Bits and Bobs from Khmer Creations

Guest Blog Post by Tiffany Tsang, Photographer extraordinaire June 16 2016, 0 Comments

When you're first starting out, you've got to be infinitely grateful for the clients who come to you. And even more thankful for the ones who are patient enough to understand that you are still learning.  This is when I learned that white background product photography is one tough cookie. 

Designing with Hardware June 07 2016, 2 Comments

A humble metal washer you say?

My revelation in the humid corridors of a bustling market in downtown Phnom Penh marked the beginning of a big change in my design style. I started looking at everything in a new way – (you’ll need to read this next part with a menacing voice) nothing was safe, everything was a jewellery element (you’ll need to stop the menacing voice now otherwise the rest of this post is going to give off a really weird vibe).

Designing in Cambodia May 31 2016, 0 Comments

A designer in Phnom Penh

To begin with a profound understatement; designing in Cambodia is a challenge. It is a world away from the air-conditioned jewellery studios and abundantly stocked bead shops that I so unthinkingly took for granted in Australia. The reality of this hit home in June 2008 during my second series of jewellery making classes.

Crochet jewellery coffee

Social business of the month October 05 2014, 0 Comments

Why we love Skateistan Cambodia

 Skateistan is the first international development initiative to combine skateboarding with educational outcomes (why has this not been done before!). Skateistan is non-political, independent and inclusive of all ethnicities, religions and social backgrounds.I have never successfully ridden a skateboard, and to be honest, I am petrified of trying. But Skateistan is bringing amazing opportunities to young people in Afghanistan and Cambodia through skateboarding.

Cambodian National Holiday - Pchum Ben September 28 2014, 0 Comments

Festival of the dead

Do you remember the last time you fed the ghosts of your ancestors by throwing a ball of rice through the air? If you answered no, chances are you’re not Khmer.

The hardworking staff of Khmer Creations have been off enjoying a well‑earned break, with many travelling back to their home provinces to celebrate Pchum Ben (Ancestors’ Day), or as we first came to know it, the Festival of the Dead. This 15 day Buddhist festival is unique to Cambodia, not shared by its Buddhist neighbours Thailand or Myanmar, and is one of the most important festivals in Cambodia (along with Khmer New Year of course).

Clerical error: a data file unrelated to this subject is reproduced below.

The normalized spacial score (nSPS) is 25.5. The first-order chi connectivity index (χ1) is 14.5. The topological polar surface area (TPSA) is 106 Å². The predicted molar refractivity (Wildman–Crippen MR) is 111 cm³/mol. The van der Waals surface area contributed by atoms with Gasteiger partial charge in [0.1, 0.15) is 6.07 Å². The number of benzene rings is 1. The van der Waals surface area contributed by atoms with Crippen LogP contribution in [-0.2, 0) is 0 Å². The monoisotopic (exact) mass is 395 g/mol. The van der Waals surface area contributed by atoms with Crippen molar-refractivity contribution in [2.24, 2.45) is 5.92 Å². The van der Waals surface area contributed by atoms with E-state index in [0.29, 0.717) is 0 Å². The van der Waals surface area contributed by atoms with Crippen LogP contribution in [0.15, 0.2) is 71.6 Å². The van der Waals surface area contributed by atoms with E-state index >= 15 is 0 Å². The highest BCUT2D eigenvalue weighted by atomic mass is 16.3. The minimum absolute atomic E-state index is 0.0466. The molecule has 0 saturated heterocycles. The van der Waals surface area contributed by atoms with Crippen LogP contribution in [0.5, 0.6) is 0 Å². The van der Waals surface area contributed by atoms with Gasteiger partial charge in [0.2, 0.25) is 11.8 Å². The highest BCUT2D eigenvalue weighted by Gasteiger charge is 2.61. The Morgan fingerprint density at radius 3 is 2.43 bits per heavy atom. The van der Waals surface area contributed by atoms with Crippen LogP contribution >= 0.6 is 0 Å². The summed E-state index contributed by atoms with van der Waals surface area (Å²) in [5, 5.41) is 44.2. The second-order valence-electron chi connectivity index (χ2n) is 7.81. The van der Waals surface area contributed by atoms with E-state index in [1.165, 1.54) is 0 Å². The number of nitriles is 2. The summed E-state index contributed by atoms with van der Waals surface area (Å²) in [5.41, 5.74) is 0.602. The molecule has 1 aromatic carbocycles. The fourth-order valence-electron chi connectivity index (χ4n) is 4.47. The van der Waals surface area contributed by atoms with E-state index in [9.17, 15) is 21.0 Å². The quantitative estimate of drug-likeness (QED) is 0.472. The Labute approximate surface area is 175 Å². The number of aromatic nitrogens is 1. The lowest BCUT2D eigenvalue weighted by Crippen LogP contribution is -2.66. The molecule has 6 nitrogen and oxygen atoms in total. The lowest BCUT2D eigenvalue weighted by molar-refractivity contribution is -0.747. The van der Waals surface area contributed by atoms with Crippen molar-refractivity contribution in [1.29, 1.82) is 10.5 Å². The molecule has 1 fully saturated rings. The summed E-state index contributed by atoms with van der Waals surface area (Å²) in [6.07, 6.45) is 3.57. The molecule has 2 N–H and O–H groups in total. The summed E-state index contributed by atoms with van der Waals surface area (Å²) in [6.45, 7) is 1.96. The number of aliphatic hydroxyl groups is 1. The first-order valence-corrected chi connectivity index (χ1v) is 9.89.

At its heart, this festival is all about honouring your ancestors and paying respects to those who have come before you. Many Khmers will visit a pagoda in order to feed the ghosts of their ancestors, who come to receive food from the living. Upon receiving food, the ancestor ghosts will then bless their living family members. However, should the ghosts visit seven pagodas and not receive an offering from their family, then they will curse them (not a situation you want to be in). The offerings normally consist of Bay Ben, cooked rice formed into small balls in the palm of your hand, which are scattered on to the ground around pagodas. Many Khmer will also make offerings to the Prett (the damned), those deceased who have no family to commemorate them – a particularly touching gesture for a country that has undergone so much suffering.

So if you find yourself in Cambodia in late‑September or early October, visit a pagoda and witness one of the country’s most sacred holidays. Oh, and remember, be nice to the dead!

Why we love Cambodia Knits! July 07 2014, 0 Comments

Every month we will introduce you to one of our favourite social businesses from Cambodia and around the world. To get things started, let us tell you why we love Cambodia Knits!


Cambodia Knits is a social enterprise working with marginalized communities in and near Phnom Penh. Apart from having an awesome ethical business model, here are a few more reasons why we love Cambodia Knits:

  • We adore the crazy and lovable little creatures that Cambodia Knits create!
  • They use vibrant colours and high quality materials to knit and crochet gorgeous products.
  • They provide individuals, families and communities with training and sustainable and flexible employment.
  • They are empowering communities through ethical business.
  • Oh, and one more thing; in 2013, Cambodia Knits and Khmer Creations Jewellery Studio combined powers to open a brand new fair trade store in Phnom Penh – Cambodian Creations!
Cambodia Knits Magnet ToysCheck out the Cambodia Knits website or, if you are in Cambodia, visit our shop Cambodian Creations – House 116, Street 113, just outside Toul Sleng Museum